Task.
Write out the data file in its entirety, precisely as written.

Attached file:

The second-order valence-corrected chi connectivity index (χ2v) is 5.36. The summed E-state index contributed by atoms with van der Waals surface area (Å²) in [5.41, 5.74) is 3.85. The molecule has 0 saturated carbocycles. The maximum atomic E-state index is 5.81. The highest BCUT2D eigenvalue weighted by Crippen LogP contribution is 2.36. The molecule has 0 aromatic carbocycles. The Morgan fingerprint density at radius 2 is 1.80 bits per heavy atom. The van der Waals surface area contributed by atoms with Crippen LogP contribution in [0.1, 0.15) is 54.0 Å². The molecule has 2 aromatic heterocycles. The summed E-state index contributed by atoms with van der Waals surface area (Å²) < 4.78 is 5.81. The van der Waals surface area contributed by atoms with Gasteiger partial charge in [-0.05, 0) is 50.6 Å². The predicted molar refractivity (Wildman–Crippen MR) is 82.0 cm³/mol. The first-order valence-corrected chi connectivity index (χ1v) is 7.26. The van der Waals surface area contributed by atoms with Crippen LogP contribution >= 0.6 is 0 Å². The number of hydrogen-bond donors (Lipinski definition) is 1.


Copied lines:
The second-order valence-corrected chi connectivity index (χ2v) is 5.36. The summed E-state index contributed by atoms with van der Waals surface area (Å²) in [5.41, 5.74) is 3.85. The molecule has 0 saturated carbocycles. The maximum atomic E-state index is 5.81. The highest BCUT2D eigenvalue weighted by Crippen LogP contribution is 2.36. The molecule has 0 aromatic carbocycles. The Morgan fingerprint density at radius 2 is 1.80 bits per heavy atom. The van der Waals surface area contributed by atoms with Crippen LogP contribution in [0.1, 0.15) is 54.0 Å². The molecule has 2 aromatic heterocycles. The summed E-state index contributed by atoms with van der Waals surface area (Å²) < 4.78 is 5.81. The van der Waals surface area contributed by atoms with Gasteiger partial charge in [-0.05, 0) is 50.6 Å². The predicted molar refractivity (Wildman–Crippen MR) is 82.0 cm³/mol. The first-order valence-corrected chi connectivity index (χ1v) is 7.26. The van der Waals surface area contributed by atoms with Crippen LogP contribution >= 0.6 is 0 Å². The number of hydrogen-bond donors (Lipinski definition) is 1.